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How to Build a Scrolling-Text Face Mask with Raspberry Pi

While wearing a face mask, do people have trouble understanding what you are saying? Now you can make a fashion statement AND express yourself in text while still wearing your face mask. This tutorial brings new meaning to the expression, “It’s written all over your face.”

Johns Hopkins Medicine, WHO, and the CDC recommend that we wear face masks in public places where we may encounter other people to help slow the spread of COVID-19. Face masks should completely cover one’s nose and mouth.

For most of us, face coverings also hinder our ability to communicate verbally. I’ve witnessed many individuals lower their face mask when they speak, and unfortunately, this undermines the use of their face mask. How can we express ourselves clearly while keeping our nose and mouth covered?

In this article, we’ll show you how to build a scrolling text face mask using a Raspberry Pi and an 8x8 flexible NeoPixel matrix. We will also include 2 variations for this project for 16-pixel and 32-pixel wide matrices. The cloth face mask should have a translucent top layer, and cover your mouth and nose completely. Please remove all electronics prior to washing your face mask. 

How does the Raspberry Pi scrolling text face mask work? 

With the face mask worn covering your nose and mouth, powered up, navigate to your local web page front end and enter the text to scroll across your face mask. 

(Image credit: Tom's Hardware)

What You’ll Need

Part 1: Setup Your NeoPixel Matrix

In this step, we will perform a basic wiring and run the sample code provided by Adafruit’s NeoPixel Uberguide. The NeoPixel matrix requires a separate 5 volt power source. To make this project mobile, I am using a 5V power bank charger.

1. Connect GND from your flexible NeoPixel matrix power input to the ground line of your breadboard. (M-to-M wire)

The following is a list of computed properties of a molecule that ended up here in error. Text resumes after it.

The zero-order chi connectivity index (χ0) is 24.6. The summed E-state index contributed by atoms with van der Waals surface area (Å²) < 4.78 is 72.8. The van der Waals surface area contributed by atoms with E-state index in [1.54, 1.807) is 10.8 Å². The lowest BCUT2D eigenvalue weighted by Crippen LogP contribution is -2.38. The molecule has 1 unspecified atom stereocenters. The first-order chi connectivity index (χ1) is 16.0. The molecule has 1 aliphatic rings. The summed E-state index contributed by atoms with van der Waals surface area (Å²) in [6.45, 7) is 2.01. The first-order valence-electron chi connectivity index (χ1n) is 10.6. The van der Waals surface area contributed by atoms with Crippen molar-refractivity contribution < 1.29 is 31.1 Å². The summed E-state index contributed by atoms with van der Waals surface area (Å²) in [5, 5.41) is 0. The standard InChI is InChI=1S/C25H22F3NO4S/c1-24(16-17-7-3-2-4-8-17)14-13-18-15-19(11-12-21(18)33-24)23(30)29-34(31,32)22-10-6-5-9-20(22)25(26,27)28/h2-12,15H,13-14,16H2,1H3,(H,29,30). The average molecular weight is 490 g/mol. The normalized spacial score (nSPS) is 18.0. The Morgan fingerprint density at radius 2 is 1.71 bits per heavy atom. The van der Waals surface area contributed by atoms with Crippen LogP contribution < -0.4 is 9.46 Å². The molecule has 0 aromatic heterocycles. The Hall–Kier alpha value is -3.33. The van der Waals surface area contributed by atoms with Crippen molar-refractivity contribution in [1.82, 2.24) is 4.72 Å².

2. Connect the second GND from your NeoPixel matrix (connection next to DIN) to the ground line on your breadboard. There are actually 2 GND wires that need to be connected from your NeoPixel Matrix, one is next to the 5V red wire, and the second GND wire is next to DIN. Please connect both to GND.

3. Connect any GND pin from your Raspberry Pi to the ground line on your breadboard.

4. Connect ground from your 5V power source to the ground line of your breadboard.

5. Connect the positive terminal (power input) from your NeoPixel matrix to the diode cathode (side with the stripe)

6. Connect the positive terminal from your power source to the diode anode (side without the stripe).

7. Connect GPIO 21 to the DIN (Data In) of your NeoPixel matrix. (M-to-F wire)

(Image credit: Tom's Hardware)

In order to power the NeoPixel matrix with my 5V power bank charger, I took an old microUSB cable and cut off the microUSB end (leaving the USB) and stripped the wires to expose the red (power) and black (ground) wires. 

(Image credit: Tom's Hardware)

If you are not ready to cut a USB wire, then power your NeoPixel with a traditional 5V power supply.

For the wiring in this step, I am using test leads with alligator clips to connect the stripped USB cable to the power input on the NeoPixel matrix. I plugged in the USB to the power bank charger last.

(Image credit: Tom's Hardware)

After completing your wiring connections, let’s test our matrix with the test code from Adafruit.

1. Boot your Raspberry Pi. If you don’t already have a microSD card see our article on how to set up a Raspberry Pi for the first time or how to do a headless Raspberry Pi install.

2. Open a Terminal. You can do that by pressing CTRL + T.

3. Install required dependencies.

sudo pip3 install rpi_ws281x adafruit-circuitpython-neopixel
sudo python3 -m pip install --force-reinstall adafruit-blinka

4. Clone this repository for the source code:

git clone https://github.com/carolinedunn/scrollingTextMask